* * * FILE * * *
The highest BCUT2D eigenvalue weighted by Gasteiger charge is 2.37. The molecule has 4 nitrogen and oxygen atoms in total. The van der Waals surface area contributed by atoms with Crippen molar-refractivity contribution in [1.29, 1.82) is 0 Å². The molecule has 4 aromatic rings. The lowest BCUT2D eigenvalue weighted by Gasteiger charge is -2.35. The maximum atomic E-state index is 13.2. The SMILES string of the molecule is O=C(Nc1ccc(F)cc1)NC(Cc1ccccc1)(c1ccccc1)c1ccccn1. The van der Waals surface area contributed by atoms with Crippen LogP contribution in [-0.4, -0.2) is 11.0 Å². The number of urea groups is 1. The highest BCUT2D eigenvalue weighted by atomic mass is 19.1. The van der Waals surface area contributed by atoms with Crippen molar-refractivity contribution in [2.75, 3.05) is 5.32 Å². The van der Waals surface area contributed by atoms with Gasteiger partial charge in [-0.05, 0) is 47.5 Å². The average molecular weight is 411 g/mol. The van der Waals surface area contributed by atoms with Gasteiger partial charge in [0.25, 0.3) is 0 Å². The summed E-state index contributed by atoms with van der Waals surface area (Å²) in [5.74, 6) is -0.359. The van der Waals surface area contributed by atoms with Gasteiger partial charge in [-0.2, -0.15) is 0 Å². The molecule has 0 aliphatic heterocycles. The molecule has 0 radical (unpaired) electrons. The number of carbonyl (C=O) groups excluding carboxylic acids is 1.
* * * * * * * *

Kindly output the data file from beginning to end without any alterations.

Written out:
The highest BCUT2D eigenvalue weighted by Gasteiger charge is 2.37. The molecule has 4 nitrogen and oxygen atoms in total. The van der Waals surface area contributed by atoms with Crippen molar-refractivity contribution in [1.29, 1.82) is 0 Å². The molecule has 4 aromatic rings. The lowest BCUT2D eigenvalue weighted by Gasteiger charge is -2.35. The maximum atomic E-state index is 13.2. The SMILES string of the molecule is O=C(Nc1ccc(F)cc1)NC(Cc1ccccc1)(c1ccccc1)c1ccccn1. The van der Waals surface area contributed by atoms with Crippen LogP contribution in [-0.4, -0.2) is 11.0 Å². The number of urea groups is 1. The highest BCUT2D eigenvalue weighted by atomic mass is 19.1. The van der Waals surface area contributed by atoms with Crippen molar-refractivity contribution in [2.75, 3.05) is 5.32 Å². The van der Waals surface area contributed by atoms with Gasteiger partial charge in [-0.05, 0) is 47.5 Å². The average molecular weight is 411 g/mol. The van der Waals surface area contributed by atoms with Gasteiger partial charge in [0.25, 0.3) is 0 Å². The summed E-state index contributed by atoms with van der Waals surface area (Å²) in [5.74, 6) is -0.359. The van der Waals surface area contributed by atoms with Gasteiger partial charge in [-0.2, -0.15) is 0 Å². The molecule has 0 aliphatic heterocycles. The molecule has 0 radical (unpaired) electrons. The number of carbonyl (C=O) groups excluding carboxylic acids is 1.